Thursday, 3 March 2016

Voyage to Egypt

Since September 1914 Cheshire Yeomanry had been stationed in Norfolk on defence duties. They had experienced coastal bombardment and Zeppelin bombing raids and completed much training. In November 1915 the Regiment received their orders to go abroad dismounted. All cavalry equipment had to be handed in and changed for infantry. November orders appear were cancelled and the Yeomanry continued to do dismounted training. Such infantry training included route marches, bayonet exercises, bomb throwing and rifle shooting.

Finally, in February 1916 orders were again received that the Regiment were to go abroad and that they would sail on 3 March 1916.

The last parade of the Regiment in Norfolk took place at 7:30pm on the evening of 2 March before marching to Lowestoft Station. The train finally left Lowestoft at 8:45pm bound for Devonport.

It is at this time that the Cheshire Yeomanry War Diary commences. A War Diary is a daily record of operations, intelligence reports and other events, kept for each battalion by an appointed officer. It is not a personal diary. Specialist units, such as military hospitals, also kept war diaries.

The War Diary of Cheshire Yeomanry for this period is concise, recording just the barest of facts:


Place Date Hour Summary of Events
Lowestoft 1/3/16 Regiment in billets at Lowestoft
2/3/16 8.45pm Regiment entrained at Lowestoft
3/3/16 9.30am Arrived at Devonport & embarked on HMT Haverford
6pm Left Devonport. Strength 25 Officers. Other Ranks 451

HMT Haverford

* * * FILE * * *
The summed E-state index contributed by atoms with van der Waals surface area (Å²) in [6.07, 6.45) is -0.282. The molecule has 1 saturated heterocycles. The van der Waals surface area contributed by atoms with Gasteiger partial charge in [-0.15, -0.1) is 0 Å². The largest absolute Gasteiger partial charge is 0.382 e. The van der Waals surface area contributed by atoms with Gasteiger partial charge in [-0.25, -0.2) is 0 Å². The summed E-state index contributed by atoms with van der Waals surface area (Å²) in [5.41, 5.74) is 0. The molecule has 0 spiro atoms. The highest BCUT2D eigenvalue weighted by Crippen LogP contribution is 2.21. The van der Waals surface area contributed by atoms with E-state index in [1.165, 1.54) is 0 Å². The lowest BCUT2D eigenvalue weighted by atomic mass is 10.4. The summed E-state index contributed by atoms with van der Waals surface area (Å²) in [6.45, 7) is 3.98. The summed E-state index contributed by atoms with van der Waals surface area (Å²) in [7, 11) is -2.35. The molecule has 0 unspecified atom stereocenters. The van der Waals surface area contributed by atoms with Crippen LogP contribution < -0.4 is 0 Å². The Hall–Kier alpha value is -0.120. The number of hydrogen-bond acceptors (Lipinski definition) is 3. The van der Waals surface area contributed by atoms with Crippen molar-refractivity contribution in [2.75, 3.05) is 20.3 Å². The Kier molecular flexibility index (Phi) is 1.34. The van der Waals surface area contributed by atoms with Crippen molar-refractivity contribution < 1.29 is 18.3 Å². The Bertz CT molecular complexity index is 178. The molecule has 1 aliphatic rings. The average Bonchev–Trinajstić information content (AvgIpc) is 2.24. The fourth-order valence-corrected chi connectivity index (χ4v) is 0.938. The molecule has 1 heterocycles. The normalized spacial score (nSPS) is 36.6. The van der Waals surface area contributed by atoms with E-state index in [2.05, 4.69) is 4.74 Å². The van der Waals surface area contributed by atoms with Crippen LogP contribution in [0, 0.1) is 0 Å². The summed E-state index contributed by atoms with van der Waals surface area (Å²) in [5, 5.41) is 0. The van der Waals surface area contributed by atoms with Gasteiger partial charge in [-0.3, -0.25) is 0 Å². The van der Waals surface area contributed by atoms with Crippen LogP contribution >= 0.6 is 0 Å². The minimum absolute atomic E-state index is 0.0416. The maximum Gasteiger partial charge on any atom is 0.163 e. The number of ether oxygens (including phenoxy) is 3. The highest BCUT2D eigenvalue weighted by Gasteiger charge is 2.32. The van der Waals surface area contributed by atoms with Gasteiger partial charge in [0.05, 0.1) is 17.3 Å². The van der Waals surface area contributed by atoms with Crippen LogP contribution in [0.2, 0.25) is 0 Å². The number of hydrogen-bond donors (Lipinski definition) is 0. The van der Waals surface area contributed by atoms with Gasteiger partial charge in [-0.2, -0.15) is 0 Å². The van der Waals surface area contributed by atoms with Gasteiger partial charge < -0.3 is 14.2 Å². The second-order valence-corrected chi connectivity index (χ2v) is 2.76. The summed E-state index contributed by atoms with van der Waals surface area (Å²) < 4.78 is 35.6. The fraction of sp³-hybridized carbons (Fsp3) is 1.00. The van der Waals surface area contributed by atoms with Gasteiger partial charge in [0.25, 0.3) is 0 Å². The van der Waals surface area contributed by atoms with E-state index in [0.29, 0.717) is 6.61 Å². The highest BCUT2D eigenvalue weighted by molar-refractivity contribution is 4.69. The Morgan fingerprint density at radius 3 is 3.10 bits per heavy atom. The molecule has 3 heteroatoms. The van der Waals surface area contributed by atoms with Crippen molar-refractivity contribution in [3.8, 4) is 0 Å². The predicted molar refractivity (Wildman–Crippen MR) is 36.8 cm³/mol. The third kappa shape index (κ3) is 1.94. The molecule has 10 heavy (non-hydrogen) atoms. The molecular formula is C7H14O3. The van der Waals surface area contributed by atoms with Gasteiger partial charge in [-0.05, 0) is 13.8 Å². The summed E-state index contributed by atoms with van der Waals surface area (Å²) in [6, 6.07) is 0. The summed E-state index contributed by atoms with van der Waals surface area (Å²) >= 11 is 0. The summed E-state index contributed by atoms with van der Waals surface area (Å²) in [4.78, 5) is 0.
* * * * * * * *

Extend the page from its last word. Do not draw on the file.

HMT Haverford was a 12,000 ton troop ship, originally a passenger cargo vessel, built in 1901. Some brief information on the ship can be found on the web site of the Clydebuilt Ships Database, from where the picture above is extracted.

Destination was thought to be Egypt, but due to the threat from submarines the departure was guarded with the utmost security and only the Colonel therefore knew definitely the destination. The Haverford sailed on 3 March and for the most part of the voyage was unescorted. Gibraltar was reached on the evening of 7 March without incident. Here she was challenged by lamp signal to give identity and destination. Lt.-Col. Sir Richard Verdin in his history of the Cheshire Yeomanry takes up the story:
"Incredibly, the ship’s signal light flashed back in ordinary morse stating that she was H.M.T. Haverford from Devonport, proceeding to Alexandria with 1,200 passengers aboard. Those able to read morse knew definitely for the first time where they were going. So, no doubt, would every enemy agent watching from the North African coast to whom the signals would have been clearly visible in the excellent weather condition at the time."
Cheshire Yeomanry, together with Shropshire Yeomanry and Denbighshire Yeomanry, formed the Welsh Border Mounted Brigade. The South Wales Mounted Brigade comprised Pembroke Yeomanry, Montgomery Yeomanry and Glamorganshire Yeomanry.

HMT Haverford
HMT Arcadian

A second ship, HMT Arcadian, would sail from Devonport on 4 March. The 2,500 troops on board included the whole of the South Wales Mounted Brigade and also personnel of the Welsh Border Mounted Brigade for whom there had been insufficient room on the Haverford; this included the Shropshire Yeomanry.

On 10 March the Arcadian overtook the Haverford, and both vessels arrived safely at Alexandria on 14 March 1916.

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